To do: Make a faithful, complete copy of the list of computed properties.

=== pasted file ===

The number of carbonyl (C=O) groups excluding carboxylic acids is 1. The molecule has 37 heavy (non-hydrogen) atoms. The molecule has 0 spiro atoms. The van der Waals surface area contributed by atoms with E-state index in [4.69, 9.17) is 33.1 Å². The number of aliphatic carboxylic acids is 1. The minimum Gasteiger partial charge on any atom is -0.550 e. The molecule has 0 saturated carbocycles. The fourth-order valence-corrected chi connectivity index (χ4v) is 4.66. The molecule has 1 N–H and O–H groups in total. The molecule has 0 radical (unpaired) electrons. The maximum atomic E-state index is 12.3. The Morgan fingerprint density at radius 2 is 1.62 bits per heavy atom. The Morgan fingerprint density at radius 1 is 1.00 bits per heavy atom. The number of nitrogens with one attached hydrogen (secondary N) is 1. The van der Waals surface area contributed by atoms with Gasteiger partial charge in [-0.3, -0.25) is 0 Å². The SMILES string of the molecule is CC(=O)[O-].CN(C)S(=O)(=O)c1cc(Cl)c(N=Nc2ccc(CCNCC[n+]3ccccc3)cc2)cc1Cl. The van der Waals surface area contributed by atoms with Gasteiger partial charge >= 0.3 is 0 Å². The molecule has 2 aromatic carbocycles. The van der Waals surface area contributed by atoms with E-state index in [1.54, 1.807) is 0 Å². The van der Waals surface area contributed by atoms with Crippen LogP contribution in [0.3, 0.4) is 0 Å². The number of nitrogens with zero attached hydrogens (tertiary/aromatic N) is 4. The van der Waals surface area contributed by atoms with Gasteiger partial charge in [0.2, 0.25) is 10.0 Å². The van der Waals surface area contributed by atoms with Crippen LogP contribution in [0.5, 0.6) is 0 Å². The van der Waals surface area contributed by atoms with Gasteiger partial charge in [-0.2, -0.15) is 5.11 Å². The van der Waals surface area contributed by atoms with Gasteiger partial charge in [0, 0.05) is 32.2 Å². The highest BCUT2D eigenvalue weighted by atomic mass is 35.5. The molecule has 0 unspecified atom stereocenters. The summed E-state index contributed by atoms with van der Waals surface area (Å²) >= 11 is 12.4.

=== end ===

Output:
The number of carbonyl (C=O) groups excluding carboxylic acids is 1. The molecule has 37 heavy (non-hydrogen) atoms. The molecule has 0 spiro atoms. The van der Waals surface area contributed by atoms with E-state index in [4.69, 9.17) is 33.1 Å². The number of aliphatic carboxylic acids is 1. The minimum Gasteiger partial charge on any atom is -0.550 e. The molecule has 0 saturated carbocycles. The fourth-order valence-corrected chi connectivity index (χ4v) is 4.66. The molecule has 1 N–H and O–H groups in total. The molecule has 0 radical (unpaired) electrons. The maximum atomic E-state index is 12.3. The Morgan fingerprint density at radius 2 is 1.62 bits per heavy atom. The Morgan fingerprint density at radius 1 is 1.00 bits per heavy atom. The number of nitrogens with one attached hydrogen (secondary N) is 1. The van der Waals surface area contributed by atoms with Gasteiger partial charge in [-0.3, -0.25) is 0 Å². The SMILES string of the molecule is CC(=O)[O-].CN(C)S(=O)(=O)c1cc(Cl)c(N=Nc2ccc(CCNCC[n+]3ccccc3)cc2)cc1Cl. The van der Waals surface area contributed by atoms with Gasteiger partial charge >= 0.3 is 0 Å². The molecule has 2 aromatic carbocycles. The van der Waals surface area contributed by atoms with E-state index in [1.54, 1.807) is 0 Å². The van der Waals surface area contributed by atoms with Crippen LogP contribution in [0.3, 0.4) is 0 Å². The number of nitrogens with zero attached hydrogens (tertiary/aromatic N) is 4. The van der Waals surface area contributed by atoms with Gasteiger partial charge in [0.2, 0.25) is 10.0 Å². The van der Waals surface area contributed by atoms with Crippen LogP contribution in [0.5, 0.6) is 0 Å². The van der Waals surface area contributed by atoms with Gasteiger partial charge in [-0.2, -0.15) is 5.11 Å². The van der Waals surface area contributed by atoms with Gasteiger partial charge in [0, 0.05) is 32.2 Å². The highest BCUT2D eigenvalue weighted by atomic mass is 35.5. The molecule has 0 unspecified atom stereocenters. The summed E-state index contributed by atoms with van der Waals surface area (Å²) >= 11 is 12.4.